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frightened

[frahyt-nd]
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adjective
  1. thrown into a fright; afraid; scared; terrified: a frightened child cowering in the corner.
  2. afraid; fearful (usually followed by of): He has always been frightened of heights.
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Origin of frightened

First recorded in 1715–25; frighten + -ed2
Related formsfright·ened·ly, adverbun·fright·ened, adjectivewell-fright·ened, adjective

Synonym study

2. See afraid.

frighten

[frahyt-n]
verb (used with object)
  1. to make afraid or fearful; throw into a fright; terrify; scare.
  2. to drive (usually followed by away, off, etc.) by scaring: to frighten away pigeons from the roof.
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verb (used without object)
  1. to become frightened: a timid child who frightens easily.
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Origin of frighten

First recorded in 1660–70; fright + -en1
Related formsfright·en·a·ble, adjectivefright·en·er, nounfright·en·ing·ly, adverbnon·fright·en·ing, adjectivenon·fright·en·ing·ly, adverbo·ver·fright·en, verbun·fright·en·ing, adjective

Synonyms

See more synonyms for frighten on Thesaurus.com
1. shock, startle, dismay, intimidate.

Synonym study

1. Frighten, alarm, scare, terrify, terrorize, appall all mean to arouse fear in people or animals. To frighten is to shock with sudden, startling, but usually short-lived fear, especially that arising from the apprehension of physical harm: to frighten someone by a sudden noise. To alarm is to arouse the feelings through the realization of some imminent or unexpected danger: to alarm someone by a scream. To scare is to frighten, often without the presence of real danger: Horror movies really scare me. To terrify is to strike with violent, overwhelming, or paralyzing fear: to terrify a city by lawless acts. To terrorize is to terrify in a general, continued, systematic manner, either wantonly or in order to gain control: His marauding armies terrorized the countryside. To appall is to overcome or confound by dread, dismay, shock, or horror: The suffering caused by the earthquake appalled him.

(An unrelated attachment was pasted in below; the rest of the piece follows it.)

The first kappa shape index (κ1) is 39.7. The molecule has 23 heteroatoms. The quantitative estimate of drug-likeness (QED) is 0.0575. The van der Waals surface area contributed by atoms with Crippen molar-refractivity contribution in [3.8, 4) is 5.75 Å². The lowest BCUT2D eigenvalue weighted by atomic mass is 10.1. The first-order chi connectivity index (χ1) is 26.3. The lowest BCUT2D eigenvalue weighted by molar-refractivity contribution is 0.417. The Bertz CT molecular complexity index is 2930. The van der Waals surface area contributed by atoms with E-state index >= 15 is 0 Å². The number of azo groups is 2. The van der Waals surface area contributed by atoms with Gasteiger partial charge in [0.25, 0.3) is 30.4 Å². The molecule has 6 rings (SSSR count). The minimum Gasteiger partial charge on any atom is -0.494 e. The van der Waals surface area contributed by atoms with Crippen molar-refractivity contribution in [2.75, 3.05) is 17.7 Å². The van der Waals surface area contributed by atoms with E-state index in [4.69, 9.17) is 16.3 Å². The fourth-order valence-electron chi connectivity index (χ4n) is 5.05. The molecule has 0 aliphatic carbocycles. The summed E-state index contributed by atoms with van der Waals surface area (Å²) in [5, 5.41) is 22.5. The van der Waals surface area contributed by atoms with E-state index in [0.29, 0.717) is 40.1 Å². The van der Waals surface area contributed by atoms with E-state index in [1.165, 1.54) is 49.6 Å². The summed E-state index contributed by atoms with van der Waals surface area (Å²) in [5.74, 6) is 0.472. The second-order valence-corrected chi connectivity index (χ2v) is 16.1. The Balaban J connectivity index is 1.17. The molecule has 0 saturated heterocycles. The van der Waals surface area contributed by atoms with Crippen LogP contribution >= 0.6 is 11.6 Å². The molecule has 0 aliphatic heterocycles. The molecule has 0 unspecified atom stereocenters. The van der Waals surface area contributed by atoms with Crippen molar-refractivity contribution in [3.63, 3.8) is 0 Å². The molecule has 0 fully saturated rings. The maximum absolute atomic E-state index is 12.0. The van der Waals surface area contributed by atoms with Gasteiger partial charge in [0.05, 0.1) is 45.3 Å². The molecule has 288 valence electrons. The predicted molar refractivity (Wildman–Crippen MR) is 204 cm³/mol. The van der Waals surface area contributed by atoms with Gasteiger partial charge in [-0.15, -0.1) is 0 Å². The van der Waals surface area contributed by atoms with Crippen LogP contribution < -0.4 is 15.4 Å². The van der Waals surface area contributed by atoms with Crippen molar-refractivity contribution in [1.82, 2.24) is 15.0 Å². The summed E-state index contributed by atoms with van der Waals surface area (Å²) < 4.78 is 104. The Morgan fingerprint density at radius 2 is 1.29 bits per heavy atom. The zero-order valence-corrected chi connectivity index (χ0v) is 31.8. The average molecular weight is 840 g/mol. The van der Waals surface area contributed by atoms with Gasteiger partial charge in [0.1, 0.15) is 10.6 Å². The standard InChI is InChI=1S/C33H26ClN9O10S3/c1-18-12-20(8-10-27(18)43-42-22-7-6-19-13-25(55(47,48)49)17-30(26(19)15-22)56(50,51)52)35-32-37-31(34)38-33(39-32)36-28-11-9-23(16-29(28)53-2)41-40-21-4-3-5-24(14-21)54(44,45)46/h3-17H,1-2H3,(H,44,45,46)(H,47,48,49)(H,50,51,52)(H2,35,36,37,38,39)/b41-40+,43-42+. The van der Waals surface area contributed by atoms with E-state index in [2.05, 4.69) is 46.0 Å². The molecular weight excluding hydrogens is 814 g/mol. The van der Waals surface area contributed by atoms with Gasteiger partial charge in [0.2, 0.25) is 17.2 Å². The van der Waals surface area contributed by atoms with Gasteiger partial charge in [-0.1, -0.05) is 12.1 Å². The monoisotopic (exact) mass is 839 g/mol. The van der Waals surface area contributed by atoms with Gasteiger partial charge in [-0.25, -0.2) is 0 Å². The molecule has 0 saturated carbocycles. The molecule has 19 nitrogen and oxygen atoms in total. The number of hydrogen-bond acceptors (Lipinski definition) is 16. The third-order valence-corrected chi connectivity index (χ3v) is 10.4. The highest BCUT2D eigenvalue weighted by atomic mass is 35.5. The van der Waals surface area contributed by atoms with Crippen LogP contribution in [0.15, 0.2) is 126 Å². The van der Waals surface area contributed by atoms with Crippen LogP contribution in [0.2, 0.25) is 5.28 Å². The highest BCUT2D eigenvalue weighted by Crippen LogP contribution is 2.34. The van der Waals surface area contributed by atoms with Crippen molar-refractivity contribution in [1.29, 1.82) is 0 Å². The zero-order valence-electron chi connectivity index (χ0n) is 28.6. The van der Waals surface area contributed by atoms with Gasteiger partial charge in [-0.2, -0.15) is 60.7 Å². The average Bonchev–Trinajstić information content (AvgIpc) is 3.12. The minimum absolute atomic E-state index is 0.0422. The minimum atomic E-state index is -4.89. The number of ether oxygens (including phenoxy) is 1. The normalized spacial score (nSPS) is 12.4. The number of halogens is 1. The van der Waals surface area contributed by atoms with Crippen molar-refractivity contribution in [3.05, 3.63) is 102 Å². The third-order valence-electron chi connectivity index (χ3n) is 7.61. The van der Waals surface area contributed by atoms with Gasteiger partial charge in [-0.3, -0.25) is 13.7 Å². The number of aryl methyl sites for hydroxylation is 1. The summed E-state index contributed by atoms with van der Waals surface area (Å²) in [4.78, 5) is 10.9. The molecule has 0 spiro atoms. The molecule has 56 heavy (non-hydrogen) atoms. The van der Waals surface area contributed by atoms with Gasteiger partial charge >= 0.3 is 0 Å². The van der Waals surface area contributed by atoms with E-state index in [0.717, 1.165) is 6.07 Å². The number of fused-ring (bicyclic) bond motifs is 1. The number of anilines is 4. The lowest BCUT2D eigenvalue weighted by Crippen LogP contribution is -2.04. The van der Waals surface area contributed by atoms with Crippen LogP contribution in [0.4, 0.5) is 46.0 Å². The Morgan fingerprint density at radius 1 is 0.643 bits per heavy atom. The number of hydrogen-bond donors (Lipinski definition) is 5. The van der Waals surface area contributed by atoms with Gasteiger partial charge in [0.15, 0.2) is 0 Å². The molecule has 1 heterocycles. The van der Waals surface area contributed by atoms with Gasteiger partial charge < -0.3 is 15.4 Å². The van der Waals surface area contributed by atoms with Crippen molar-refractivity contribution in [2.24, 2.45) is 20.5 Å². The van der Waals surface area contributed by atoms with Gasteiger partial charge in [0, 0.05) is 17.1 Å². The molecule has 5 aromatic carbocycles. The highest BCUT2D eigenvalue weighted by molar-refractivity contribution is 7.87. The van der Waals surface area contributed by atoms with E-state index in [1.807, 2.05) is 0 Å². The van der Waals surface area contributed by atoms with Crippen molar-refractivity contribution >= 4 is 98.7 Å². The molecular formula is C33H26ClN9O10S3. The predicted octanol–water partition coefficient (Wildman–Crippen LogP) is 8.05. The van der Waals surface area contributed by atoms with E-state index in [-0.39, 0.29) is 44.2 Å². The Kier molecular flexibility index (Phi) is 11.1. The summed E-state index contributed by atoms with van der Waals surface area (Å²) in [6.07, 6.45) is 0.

Dictionary.com Unabridged Based on the Random House Unabridged Dictionary, © Random House, Inc. 2018

Examples from the Web for frightened

Contemporary Examples

Historical Examples

  • De Lord A'mighty 'd come and frightened 'em all out of de waters.

  • When the storm came, she was frightened, and said, 'It is a retribution.'

    Malbone

    Thomas Wentworth Higginson

  • He was repeating like a frightened child, "For God's sake, Hal, don't die—don't die."

  • I was frightened, to be sure, yet I knew scarcely what to do.

    Biography of a Slave

    Charles Thompson

  • There's really nothing at all to be frightened about, my dear child.

    Within the Law

    Marvin Dana


British Dictionary definitions for frightened

frighten

verb (tr)
  1. to cause fear in; terrify; scare
  2. to drive or force to go (away, off, out, in, etc) by making afraid
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Derived Formsfrightened, adjectivefrightening, adjectivefrighteningly, adverb
Collins English Dictionary - Complete & Unabridged 2012 Digital Edition © William Collins Sons & Co. Ltd. 1979, 1986 © HarperCollins Publishers 1998, 2000, 2003, 2005, 2006, 2007, 2009, 2012

Word Origin and History for frightened

frighten

v.

1660s, from fright + -en (1). Related: Frightened; frightening. The earlier verb was simply fright (Old English fyrhtan) "to frighten."

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Online Etymology Dictionary, © 2010 Douglas Harper

Idioms and Phrases with frightened

frighten

see scare out of one's wits.

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The American Heritage® Idioms Dictionary Copyright © 2002, 2001, 1995 by Houghton Mifflin Harcourt Publishing Company. Published by Houghton Mifflin Harcourt Publishing Company.